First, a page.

Lake Atitlán, Guatemala
You could easily mistake Lake Atitlán for one of Northern Italy’s celebrity-laden, postcard-famous lakes. Without overselling, it’s flat-out gorgeous — ringed with mountains, wildflowers, cheerful villages, and three volcanoes on the misty horizon. The major difference will be your credit card bill at the end.
This is more than just a weekend trip to tack onto your Antigua itinerary. There’s more than a dozen lakeside towns to check out, and cheap boats to ferry you around — from well-developed cities ideal for shopping (Panajachel) to tranquil hippie retreats (San Marcos), cheap backpacker havens with great bars (San Pedro) and tiny indigenous villages (Santa Cruz). Go hiking. Go kayaking. Just chill.
Unlike other Central American countries, Guatemala’s ancient Mayan culture remains intact; you’ll see women and children in colorful, hand-made, traditional dress. In San Juan, visit a women’s weaving collective. In Panajachel, try a ceramics workshop or a Mayan cooking class. Because Guatemala borders Mexico and shares Mayan heritage, you’ll recognize and devour traditional eats: hand-formed tortillas, tamales, guacamole, black beans, plantains, horchata, and hearty stews.
It’s shocking that just a few years ago, this crater lake was an ecological disaster, choked with trash and smelly algae. In 2016, the mayor of San Pedro issued Guatemala’s first-ever ban on single-use plastics. Following a massive cleanup, the lake has gloriously rebounded and set an example for the country: Guatemala will phase out single-use plastics in the next two years. — Maridel Reyes
If you think Milwaukee is an odd choice to host this year’s high-stakes Democratic National Convention, you don’t know Milwaukee. This Midwestern metropolis has all the big city attractions you’d want — trendy food halls, distinctive neighborhoods, a Calatrava-designed art museum — in a smaller, friendlier, cheaper package than nearby Chicago. And while you’ll want to avoid actually visiting during the DNC in mid-July, you can take advantage of a city hellbent on putting its best foot forward with new hotels and a revitalized Downtown.
A long heritage of working class, immigrant culture is important to Milwaukeeans, which is why quirky local flair like a Friday fish fry, bowling alleys in taverns, and frozen custard stands are points of pride. You can get amazing beer, cheese, and bratwursts pretty much everywhere, but the food and drinking scene is also growing up and out of old stereotypes. In 2019, Milwaukee had five James Beard Award-nominated chefs, restaurants, and bars. Many, like the swanky but welcoming Bryant’s Cocktail Lounge, combine history and whimsy into a nostalgic experience that’s quintessentially local.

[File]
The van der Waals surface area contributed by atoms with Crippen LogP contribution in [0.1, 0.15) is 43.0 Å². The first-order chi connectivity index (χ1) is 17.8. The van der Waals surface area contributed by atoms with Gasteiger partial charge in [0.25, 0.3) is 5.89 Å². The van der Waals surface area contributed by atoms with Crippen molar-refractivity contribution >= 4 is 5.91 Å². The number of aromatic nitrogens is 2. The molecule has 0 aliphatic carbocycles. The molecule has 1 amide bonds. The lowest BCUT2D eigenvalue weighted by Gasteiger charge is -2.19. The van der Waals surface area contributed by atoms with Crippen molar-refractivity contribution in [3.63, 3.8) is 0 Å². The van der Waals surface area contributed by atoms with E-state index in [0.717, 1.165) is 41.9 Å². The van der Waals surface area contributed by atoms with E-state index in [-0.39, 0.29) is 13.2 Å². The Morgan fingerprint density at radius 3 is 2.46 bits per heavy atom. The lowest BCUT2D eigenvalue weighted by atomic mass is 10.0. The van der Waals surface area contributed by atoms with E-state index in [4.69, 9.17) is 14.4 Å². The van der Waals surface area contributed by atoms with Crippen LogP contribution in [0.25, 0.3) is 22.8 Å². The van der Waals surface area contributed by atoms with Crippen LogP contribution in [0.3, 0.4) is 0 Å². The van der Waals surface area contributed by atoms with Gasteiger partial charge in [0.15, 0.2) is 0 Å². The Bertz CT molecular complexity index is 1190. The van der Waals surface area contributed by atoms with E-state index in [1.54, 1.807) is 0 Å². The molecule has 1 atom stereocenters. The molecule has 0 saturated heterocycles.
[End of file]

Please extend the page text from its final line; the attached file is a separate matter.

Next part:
Arts and culture are thriving, too, with public murals popping up all over, America’s Black Holocaust Museum recently reopening, and the Milwaukee Symphony Orchestra soon moving to a renovated new home. Stay tuned for this year’s Summerfest lineup; the 11-day, 10-stage lakefront music fest is one of the largest in the world. They don’t call Milwaukee the City of Festivals for nothing. — Lacey Muszynski
In a few years, you won’t be able to talk about sustainable cities without first mentioning Singapore. Modern, diverse, and efficient, this urbanized island imports 90% of its produce and much of its water. Meaning, conservation is not an abstract — it’s existential.
Everywhere you look, Singapore is sprinting toward sustainability, be it small-scale (rooftop farming, hotels with zero carbon footprint, food waste inventively repurposed in cocktail bars) or massive, eye-popping statements. Giant, solar-powered “SuperTrees” provide energy for a futuristic urban greenspace, and the world’s largest indoor waterfall runs on recycled rainwater.
Even Singapore’s famed street-food culture is grappling with change, as an older generation of hawkers wonders how their traditions will survive in the economy of the future — reason to survey Singapore’s unmatched culinary variety now, while current form still holds. Most Singaporeans eat out daily, and it’s less than $5 for bowls of curry-scented laksa, or broth-poached chicken and garlicky rice. Find that back-alley oyster omelette that is not only perfectly crispy, but also tells the story of the Southeast Asian diaspora in one bite. Or ‘gram a caviar-spiked short-rib while sipping a painstakingly made martini. The city offers it all — plus a morning obsession with espresso pulls and the city’s signature kopi coffee.
English-speaking, easily navigable, and smack in the middle of Southeast Asia, Singapore also boasts one of the world’s coolest airports, making it an ideal jumping off point for anywhere from Thailand to southern India to Taiwan. — Hillary Eaton